In the past year, many business owners have faced the loss of their land through eminent domain actions by the California High-Speed Rail Authority, and with new developments in the California Legislature regarding this project, we suspect many more will in the future.
Members of the Senate recently announced that they are planning hearings to accelerate the Bullet Train’s construction. This comes after the estimated cost increased by the millions and the state failed to obtain the land parcels it needed to complete the first stage from Burbank to Merced. To obtain those parcels, the state has started eminent domain proceedings against landowners in the path of the planned construction. As one supporter noted in 2015, “Eminent domain is the last resort, but if that’s what it takes to get construction to accelerate, so be it.” (Robert Cruikshank, “Eminent Domain Process Gears Up,” California High Speed Rail Blog, Jul. 13, 2015.)
That is a harsh sentiment if your business is the one facing possible closure. If the government has approached you about appropriating your property – or you suspect that it will – it is vital that you understand your rights under the law.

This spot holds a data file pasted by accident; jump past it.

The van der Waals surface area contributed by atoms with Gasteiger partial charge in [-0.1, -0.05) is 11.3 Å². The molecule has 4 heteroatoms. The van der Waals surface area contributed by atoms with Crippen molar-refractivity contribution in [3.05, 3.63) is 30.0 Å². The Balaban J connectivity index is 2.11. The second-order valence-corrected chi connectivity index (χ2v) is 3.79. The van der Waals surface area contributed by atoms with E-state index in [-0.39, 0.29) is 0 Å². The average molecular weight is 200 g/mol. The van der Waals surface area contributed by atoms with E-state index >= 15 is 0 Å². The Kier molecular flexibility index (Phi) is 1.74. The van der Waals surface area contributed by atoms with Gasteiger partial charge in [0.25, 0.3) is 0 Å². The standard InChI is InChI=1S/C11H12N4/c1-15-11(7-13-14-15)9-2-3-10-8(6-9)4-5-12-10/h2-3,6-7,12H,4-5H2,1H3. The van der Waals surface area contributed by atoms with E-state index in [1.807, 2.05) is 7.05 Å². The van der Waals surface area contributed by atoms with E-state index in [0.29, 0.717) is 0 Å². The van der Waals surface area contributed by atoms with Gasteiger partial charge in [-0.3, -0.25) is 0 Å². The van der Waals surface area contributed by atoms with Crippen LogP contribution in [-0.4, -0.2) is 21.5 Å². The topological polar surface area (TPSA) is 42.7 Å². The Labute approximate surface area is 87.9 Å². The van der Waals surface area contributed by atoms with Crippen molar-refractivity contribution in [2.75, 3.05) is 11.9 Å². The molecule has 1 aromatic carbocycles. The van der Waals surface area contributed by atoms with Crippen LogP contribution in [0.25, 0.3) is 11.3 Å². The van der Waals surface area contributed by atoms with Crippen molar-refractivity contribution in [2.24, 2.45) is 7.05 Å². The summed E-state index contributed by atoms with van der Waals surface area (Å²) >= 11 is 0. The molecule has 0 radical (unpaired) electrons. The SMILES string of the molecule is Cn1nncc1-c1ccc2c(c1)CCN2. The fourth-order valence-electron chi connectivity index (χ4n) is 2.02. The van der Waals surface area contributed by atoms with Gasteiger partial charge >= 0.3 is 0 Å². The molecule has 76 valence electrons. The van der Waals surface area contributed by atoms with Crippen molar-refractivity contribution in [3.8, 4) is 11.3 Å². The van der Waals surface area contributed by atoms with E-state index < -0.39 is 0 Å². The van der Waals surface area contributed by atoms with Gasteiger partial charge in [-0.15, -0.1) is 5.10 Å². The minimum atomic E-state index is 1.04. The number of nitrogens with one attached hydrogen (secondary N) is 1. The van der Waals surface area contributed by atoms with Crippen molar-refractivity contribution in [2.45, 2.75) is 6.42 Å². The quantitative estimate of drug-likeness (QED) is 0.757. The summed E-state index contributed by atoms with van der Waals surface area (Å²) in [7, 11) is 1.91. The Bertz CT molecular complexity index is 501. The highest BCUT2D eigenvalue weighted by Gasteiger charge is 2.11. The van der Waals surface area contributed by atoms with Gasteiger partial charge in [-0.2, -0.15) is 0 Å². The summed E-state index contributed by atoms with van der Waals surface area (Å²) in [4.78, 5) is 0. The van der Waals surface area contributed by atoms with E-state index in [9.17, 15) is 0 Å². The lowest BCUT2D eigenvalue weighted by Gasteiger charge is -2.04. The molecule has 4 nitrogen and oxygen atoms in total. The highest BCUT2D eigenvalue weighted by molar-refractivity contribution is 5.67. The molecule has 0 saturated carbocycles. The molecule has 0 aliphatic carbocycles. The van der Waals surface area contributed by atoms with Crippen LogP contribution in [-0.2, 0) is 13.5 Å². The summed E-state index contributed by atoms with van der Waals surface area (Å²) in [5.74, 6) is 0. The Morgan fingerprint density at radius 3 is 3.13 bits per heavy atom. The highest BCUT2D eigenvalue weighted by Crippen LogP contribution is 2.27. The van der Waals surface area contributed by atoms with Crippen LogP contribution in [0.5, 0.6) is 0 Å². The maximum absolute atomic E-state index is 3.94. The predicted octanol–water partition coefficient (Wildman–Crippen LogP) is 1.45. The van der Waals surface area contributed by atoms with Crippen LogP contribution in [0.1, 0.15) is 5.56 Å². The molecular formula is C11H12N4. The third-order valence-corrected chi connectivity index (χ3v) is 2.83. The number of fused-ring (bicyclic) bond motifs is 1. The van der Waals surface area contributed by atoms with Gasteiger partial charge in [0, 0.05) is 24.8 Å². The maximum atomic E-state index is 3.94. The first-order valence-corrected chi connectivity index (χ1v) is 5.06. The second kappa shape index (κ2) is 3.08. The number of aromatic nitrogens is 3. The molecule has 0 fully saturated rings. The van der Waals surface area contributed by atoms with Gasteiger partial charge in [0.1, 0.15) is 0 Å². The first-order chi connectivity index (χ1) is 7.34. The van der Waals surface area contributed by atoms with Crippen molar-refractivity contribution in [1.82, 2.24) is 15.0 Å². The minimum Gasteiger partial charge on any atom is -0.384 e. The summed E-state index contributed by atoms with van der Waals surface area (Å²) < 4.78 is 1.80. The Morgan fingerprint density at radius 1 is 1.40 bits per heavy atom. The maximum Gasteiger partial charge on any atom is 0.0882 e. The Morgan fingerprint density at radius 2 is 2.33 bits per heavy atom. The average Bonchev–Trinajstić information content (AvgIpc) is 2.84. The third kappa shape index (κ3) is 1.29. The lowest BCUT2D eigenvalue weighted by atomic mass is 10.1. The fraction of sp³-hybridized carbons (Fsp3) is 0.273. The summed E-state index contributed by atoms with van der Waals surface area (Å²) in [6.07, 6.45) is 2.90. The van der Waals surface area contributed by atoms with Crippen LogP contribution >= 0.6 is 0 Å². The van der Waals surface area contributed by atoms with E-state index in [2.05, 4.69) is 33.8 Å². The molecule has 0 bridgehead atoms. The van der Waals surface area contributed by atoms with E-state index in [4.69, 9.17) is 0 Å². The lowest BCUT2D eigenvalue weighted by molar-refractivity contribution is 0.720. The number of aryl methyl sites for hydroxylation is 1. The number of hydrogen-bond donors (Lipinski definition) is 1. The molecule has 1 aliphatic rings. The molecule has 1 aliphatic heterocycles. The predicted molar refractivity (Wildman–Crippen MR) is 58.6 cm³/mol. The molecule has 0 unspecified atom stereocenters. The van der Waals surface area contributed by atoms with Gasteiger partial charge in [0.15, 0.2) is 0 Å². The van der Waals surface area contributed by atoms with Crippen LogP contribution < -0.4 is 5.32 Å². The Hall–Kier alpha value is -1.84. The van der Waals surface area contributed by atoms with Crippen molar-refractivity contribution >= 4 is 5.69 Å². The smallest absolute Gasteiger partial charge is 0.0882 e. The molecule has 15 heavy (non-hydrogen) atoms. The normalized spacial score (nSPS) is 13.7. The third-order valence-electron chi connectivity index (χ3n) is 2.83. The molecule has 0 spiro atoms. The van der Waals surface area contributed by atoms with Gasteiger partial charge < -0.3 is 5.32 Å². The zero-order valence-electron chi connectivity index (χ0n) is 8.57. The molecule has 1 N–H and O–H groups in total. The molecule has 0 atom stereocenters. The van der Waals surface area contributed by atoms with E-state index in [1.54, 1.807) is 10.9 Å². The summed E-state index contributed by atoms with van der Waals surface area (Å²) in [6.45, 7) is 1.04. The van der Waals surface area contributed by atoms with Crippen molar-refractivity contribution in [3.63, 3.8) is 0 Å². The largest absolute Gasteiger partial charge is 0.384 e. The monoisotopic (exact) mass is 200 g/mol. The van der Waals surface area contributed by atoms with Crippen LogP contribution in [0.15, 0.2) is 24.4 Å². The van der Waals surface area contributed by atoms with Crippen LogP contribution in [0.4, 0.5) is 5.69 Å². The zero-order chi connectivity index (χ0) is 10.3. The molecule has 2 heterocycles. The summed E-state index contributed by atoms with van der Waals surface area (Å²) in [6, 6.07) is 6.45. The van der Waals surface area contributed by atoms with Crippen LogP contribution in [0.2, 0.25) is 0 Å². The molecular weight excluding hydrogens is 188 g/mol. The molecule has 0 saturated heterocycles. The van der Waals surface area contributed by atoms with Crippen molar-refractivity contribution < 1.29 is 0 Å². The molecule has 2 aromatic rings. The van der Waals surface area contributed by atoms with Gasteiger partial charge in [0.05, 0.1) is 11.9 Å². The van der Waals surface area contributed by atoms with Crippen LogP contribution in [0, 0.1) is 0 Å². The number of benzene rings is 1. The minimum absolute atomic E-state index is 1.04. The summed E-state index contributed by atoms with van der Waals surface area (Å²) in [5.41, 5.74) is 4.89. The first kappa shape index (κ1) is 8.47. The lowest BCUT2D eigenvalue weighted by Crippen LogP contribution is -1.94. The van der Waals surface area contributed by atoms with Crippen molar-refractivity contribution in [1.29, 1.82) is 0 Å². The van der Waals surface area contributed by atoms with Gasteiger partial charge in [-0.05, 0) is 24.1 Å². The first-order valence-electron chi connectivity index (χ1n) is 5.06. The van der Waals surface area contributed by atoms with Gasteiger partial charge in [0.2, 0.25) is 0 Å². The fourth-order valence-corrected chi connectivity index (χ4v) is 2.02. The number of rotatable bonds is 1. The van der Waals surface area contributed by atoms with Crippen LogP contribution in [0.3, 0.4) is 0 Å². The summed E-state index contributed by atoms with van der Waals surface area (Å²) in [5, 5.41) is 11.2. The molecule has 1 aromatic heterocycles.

Constitutionally, when the state has a public use argument to take private property, it must pay you, the landowner, the fair market value of not only the land and buildings, but also any improvements you have made to the property and any damage to your business’ goodwill (such as your ability to attract customers based on your location). The definition of fair market value favors the landowner and requires the state to pay you the highest price you would receive were you to sell your property on the open market.
Unfortunately, while the law is clear, the government will still low ball its offer, sending appraisers that will use tactics to save the government money and give you the short end of the stick. That is why it is important to work with experts, including an attorney and forensic appraiser, experienced in California eminent domain actions.
Remember: This rail project isn’t new, and it isn’t the first time the state has taken property through eminent domain. The state has a team of very experienced experts that are out to protect the state’s money and the Rail Authority’s interests. They know that most people wait to speak with a lawyer until the government acts, and that many will simply accept their offer, assuming the government has their best interests in mind. Most people can get more than the government offers if they are willing to assert their rights.
If you believe your property is at risk, talk to an attorney as soon as possible about your rights and the actions you should take to protect those rights.